From: מתן פלג <firstname.lastname@example.org>
Date: Sun, May 21, 2017 at 3:48 PM
Subject: Update on recent controversy surrounding Hebrew U's decision not to play the national anthem.
In light of the recent controversy surrounding Hebrew University's decision not to play "Hatikvah" at its graduation ceremony, I wanted to send you a timeline of events that reflect IMTI's ability to influence public discourse by utilizing its large student presence and high media profile to elicit action from decision makers.
1. On May 16th, we received information from our student activists at Hebrew U that the University's Faculty of Humanities would not be playing "Hatikvah" at its graduation ceremony so as not to offend the "other side," meaning the Arab students.
2. Despite fully understanding the issues at Hebrew U (where both IMTI's Director of Policy and I earned our master's degrees), even this was difficult to believe so we contacted the University ourselves and recorded the call.
3. The university worker confirmed our activists' report, and we passed on the recording to Army Radio, Israel's most popular radio station, which began its morning broadcast with the story.
4. The story was immediately picked up by other media outlets and began to spread rapidly throughout the country.
5. At the same time, our activists uploaded dozens of photos to social media holding signs that read "Bring back Hatikvah to Hebrew University."
6. Within several hours, statements condemning the University's decision were issued by the Prime Minister, Speaker of the Knesset, Education Minister, Justice Minister, and numerous other high ranking political officials.
7. I don't think it would be presumptuous to say that the whole country was in an uproar over this issue, and that Im Tirtzu received a tremendous amount of support.
8. Despite all the public pressure and condemnations, the University insisted on NOT playing the national anthem.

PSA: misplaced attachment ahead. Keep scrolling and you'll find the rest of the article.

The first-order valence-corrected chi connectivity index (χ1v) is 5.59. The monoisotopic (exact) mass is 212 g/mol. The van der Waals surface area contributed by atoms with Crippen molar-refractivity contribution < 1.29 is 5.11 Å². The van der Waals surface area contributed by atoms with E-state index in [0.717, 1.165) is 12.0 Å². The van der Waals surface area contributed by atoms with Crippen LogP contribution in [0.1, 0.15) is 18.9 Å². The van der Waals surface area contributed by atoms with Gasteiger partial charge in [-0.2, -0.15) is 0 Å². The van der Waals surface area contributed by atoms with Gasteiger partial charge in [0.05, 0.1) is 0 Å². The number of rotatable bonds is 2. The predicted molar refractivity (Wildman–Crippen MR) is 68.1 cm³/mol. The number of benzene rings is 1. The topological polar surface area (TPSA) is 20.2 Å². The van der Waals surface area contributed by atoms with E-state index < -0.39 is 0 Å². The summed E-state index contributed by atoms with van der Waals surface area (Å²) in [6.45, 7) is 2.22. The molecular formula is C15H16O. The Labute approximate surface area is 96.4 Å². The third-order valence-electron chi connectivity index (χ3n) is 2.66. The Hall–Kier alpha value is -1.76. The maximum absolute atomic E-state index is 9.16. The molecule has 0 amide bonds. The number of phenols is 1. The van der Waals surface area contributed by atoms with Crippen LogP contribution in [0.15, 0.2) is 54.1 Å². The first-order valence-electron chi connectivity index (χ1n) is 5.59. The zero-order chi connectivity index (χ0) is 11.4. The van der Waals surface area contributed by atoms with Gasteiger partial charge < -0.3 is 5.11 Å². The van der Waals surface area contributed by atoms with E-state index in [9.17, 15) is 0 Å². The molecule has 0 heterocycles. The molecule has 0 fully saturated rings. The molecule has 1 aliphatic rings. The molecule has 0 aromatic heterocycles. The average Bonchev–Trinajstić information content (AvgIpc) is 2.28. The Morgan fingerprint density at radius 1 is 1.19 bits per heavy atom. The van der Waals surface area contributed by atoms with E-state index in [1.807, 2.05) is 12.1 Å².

Following the event, some people (including IMTI activists) felt that we did not succeed in our efforts as the University did not play "Hatikvah" at the ceremony. In my opinion, this could not be further from the truth. I believe that we won, and won big.
Allow me to explain: At the end of the day, Im Tirtzu is responsible for influencing public consciousness; for defending the Israeli society's belief in the Zionist idea and for combatting anti-Zionism and "BDS from within."
Not playing the national anthem so as not to "hurt the feelings of the Arabs" is a fundamentally post-Zionist idea that weakens the Israeli society's belief in the justness of Zionism. The tremendous mobilization of the Israeli public and government, which aligned with Im Tirtzu to combat this post-Zionist idea, sent a clear message: "Yes to the national anthem of the state. Yes to a Zionist identity. Yes to a Jewish and democratic state."
Given the constant propaganda, demoralization and cynicism that we see in the media, academia and culture concerning Israel's national symbols, the fact that the Israeli society and its elected officials stood together in support of "Hatikvah" is a very significant and meaningful act.
It is not surprising that Hebrew U insisted on omitting the anthem. We cannot force the post-Zionist elite to change, and that is one of the reasons that our mission is not to change them. Rather, our mission is to replace them over time with a new generation that believes in the Zionist idea and its historic mission.
Only several hours after the story hit the news, when Hebrew U was under heavy criticism from both the Right and Left, did their spokesperson issue a precise and well-crafted statement with excuses as to why they were not playing "Hatikvah." This attempt to conceal the true reason for not playing the anthem only proves their hypocrisy. We do not believe them.
What we saw from this story was a tremendous vote of confidence by the people of Israel in the values that each and every one of us (supporters and activists) promote.
We are thankful to the Israeli public for trusting in us, and it is something that we do not take for granted.
Most of these emails are posted on Shemittahrediscovered.blogspot.com